Union type; Union[X, Y] means either X or Y.

To define a union, use e.g. Union[int, str]. Details:

  • The arguments must be types and there must be at least one.

  • None as an argument is a special case and is replaced by type(None).

  • Unions of unions are flattened, e.g.::

    Union[Union[int, str], float] == Union[int, str, float]

  • Unions of a single argument vanish, e.g.::

    Union[int] == int # The constructor actually returns int

  • Redundant arguments are skipped, e.g.::

    Union[int, str, int] == Union[int, str]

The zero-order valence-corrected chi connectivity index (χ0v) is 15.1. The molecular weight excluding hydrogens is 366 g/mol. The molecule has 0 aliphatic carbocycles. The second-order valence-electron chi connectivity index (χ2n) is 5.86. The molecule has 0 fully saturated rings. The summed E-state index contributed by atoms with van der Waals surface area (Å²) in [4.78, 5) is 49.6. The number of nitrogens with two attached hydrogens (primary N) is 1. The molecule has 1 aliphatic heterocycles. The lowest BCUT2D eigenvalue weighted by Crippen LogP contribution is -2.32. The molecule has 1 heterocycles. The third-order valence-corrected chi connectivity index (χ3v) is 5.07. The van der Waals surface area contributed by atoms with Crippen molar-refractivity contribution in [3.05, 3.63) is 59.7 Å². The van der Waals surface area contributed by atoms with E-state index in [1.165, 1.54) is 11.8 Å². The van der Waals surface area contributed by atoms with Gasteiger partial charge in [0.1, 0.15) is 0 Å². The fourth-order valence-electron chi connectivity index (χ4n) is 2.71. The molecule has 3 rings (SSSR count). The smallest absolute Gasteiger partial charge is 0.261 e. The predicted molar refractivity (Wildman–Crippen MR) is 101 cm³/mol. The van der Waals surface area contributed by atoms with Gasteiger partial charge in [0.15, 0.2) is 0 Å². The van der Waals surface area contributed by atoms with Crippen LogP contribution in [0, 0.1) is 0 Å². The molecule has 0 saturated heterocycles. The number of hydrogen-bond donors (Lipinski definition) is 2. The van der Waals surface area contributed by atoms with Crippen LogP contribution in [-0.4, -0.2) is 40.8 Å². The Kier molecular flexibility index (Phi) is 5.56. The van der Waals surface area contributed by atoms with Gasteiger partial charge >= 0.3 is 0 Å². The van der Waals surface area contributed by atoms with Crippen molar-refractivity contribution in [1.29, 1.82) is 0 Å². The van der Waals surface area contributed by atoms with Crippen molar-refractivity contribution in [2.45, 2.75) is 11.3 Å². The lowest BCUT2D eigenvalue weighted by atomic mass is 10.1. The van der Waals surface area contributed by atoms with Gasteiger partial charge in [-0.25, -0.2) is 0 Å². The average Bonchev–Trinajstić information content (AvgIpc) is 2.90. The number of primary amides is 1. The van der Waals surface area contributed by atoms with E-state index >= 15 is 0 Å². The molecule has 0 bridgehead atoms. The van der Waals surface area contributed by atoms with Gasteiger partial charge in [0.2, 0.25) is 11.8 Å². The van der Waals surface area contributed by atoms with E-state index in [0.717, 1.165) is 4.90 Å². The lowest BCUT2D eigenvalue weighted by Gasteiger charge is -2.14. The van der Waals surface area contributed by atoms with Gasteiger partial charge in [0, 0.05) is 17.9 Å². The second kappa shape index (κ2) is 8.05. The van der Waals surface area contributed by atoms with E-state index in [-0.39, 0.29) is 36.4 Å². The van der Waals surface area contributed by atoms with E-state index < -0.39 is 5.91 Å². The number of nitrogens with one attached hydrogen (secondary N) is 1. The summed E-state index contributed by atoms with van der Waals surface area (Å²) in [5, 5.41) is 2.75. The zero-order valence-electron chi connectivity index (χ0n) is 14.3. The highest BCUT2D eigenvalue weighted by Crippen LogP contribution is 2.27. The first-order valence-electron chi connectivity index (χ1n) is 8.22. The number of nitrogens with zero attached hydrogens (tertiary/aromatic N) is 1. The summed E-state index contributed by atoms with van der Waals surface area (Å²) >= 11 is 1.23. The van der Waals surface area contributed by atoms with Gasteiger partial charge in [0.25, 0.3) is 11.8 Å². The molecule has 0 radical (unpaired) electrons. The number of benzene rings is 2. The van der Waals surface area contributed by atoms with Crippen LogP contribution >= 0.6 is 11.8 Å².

• When comparing unions, the argument order is ignored, e.g.::

    Union[int, str] == Union[str, int]

  • When two arguments have a subclass relationship, the least derived argument is kept, e.g.::

    class Employee: pass class Manager(Employee): pass Union[int, Employee, Manager] == Union[int, Employee] Union[Manager, int, Employee] == Union[int, Employee] Union[Employee, Manager] == Employee

  • Similar for object::

    Union[int, object] == object

  • You cannot subclass or instantiate a union.

  • You can use Optional[X] as a shorthand for Union[X, None].